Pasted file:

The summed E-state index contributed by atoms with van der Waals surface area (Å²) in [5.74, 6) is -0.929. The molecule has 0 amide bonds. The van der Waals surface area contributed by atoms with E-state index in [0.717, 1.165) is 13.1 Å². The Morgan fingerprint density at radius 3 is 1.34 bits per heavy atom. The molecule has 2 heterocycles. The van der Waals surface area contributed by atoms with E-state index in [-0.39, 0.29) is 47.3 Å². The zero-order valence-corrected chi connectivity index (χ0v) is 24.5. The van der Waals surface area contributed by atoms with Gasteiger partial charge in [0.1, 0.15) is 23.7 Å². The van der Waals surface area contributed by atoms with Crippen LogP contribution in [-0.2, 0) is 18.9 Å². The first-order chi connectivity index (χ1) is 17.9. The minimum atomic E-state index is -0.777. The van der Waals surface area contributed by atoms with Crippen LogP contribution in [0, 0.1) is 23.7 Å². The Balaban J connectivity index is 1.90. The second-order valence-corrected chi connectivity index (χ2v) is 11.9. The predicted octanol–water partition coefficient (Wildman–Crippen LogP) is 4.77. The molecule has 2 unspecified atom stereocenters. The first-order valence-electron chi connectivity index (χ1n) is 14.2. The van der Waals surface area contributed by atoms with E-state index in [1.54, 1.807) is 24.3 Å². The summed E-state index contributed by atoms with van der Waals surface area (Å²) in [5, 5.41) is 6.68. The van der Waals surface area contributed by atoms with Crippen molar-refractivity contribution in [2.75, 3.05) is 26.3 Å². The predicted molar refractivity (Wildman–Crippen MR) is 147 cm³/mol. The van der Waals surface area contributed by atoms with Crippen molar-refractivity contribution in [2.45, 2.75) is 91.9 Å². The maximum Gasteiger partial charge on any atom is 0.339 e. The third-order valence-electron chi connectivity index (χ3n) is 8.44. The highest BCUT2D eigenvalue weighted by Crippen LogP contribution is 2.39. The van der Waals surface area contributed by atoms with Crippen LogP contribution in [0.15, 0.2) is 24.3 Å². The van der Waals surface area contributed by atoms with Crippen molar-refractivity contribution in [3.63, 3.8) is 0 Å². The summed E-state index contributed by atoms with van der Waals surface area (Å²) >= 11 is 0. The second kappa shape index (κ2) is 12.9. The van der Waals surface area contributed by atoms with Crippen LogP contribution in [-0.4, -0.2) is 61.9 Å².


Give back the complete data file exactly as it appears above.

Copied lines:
The summed E-state index contributed by atoms with van der Waals surface area (Å²) in [5.74, 6) is -0.929. The molecule has 0 amide bonds. The van der Waals surface area contributed by atoms with E-state index in [0.717, 1.165) is 13.1 Å². The Morgan fingerprint density at radius 3 is 1.34 bits per heavy atom. The molecule has 2 heterocycles. The van der Waals surface area contributed by atoms with E-state index in [-0.39, 0.29) is 47.3 Å². The zero-order valence-corrected chi connectivity index (χ0v) is 24.5. The van der Waals surface area contributed by atoms with Gasteiger partial charge in [0.1, 0.15) is 23.7 Å². The van der Waals surface area contributed by atoms with Crippen LogP contribution in [-0.2, 0) is 18.9 Å². The first-order chi connectivity index (χ1) is 17.9. The minimum atomic E-state index is -0.777. The van der Waals surface area contributed by atoms with Crippen LogP contribution in [0, 0.1) is 23.7 Å². The Balaban J connectivity index is 1.90. The second-order valence-corrected chi connectivity index (χ2v) is 11.9. The predicted octanol–water partition coefficient (Wildman–Crippen LogP) is 4.77. The molecule has 2 unspecified atom stereocenters. The first-order valence-electron chi connectivity index (χ1n) is 14.2. The van der Waals surface area contributed by atoms with E-state index in [1.54, 1.807) is 24.3 Å². The summed E-state index contributed by atoms with van der Waals surface area (Å²) in [5, 5.41) is 6.68. The van der Waals surface area contributed by atoms with Crippen molar-refractivity contribution in [2.75, 3.05) is 26.3 Å². The predicted molar refractivity (Wildman–Crippen MR) is 147 cm³/mol. The van der Waals surface area contributed by atoms with Crippen molar-refractivity contribution in [2.45, 2.75) is 91.9 Å². The maximum Gasteiger partial charge on any atom is 0.339 e. The third-order valence-electron chi connectivity index (χ3n) is 8.44. The highest BCUT2D eigenvalue weighted by Crippen LogP contribution is 2.39. The van der Waals surface area contributed by atoms with Crippen LogP contribution in [0.15, 0.2) is 24.3 Å². The van der Waals surface area contributed by atoms with Crippen molar-refractivity contribution in [3.63, 3.8) is 0 Å². The summed E-state index contributed by atoms with van der Waals surface area (Å²) >= 11 is 0. The second kappa shape index (κ2) is 12.9. The van der Waals surface area contributed by atoms with Crippen LogP contribution in [-0.4, -0.2) is 61.9 Å².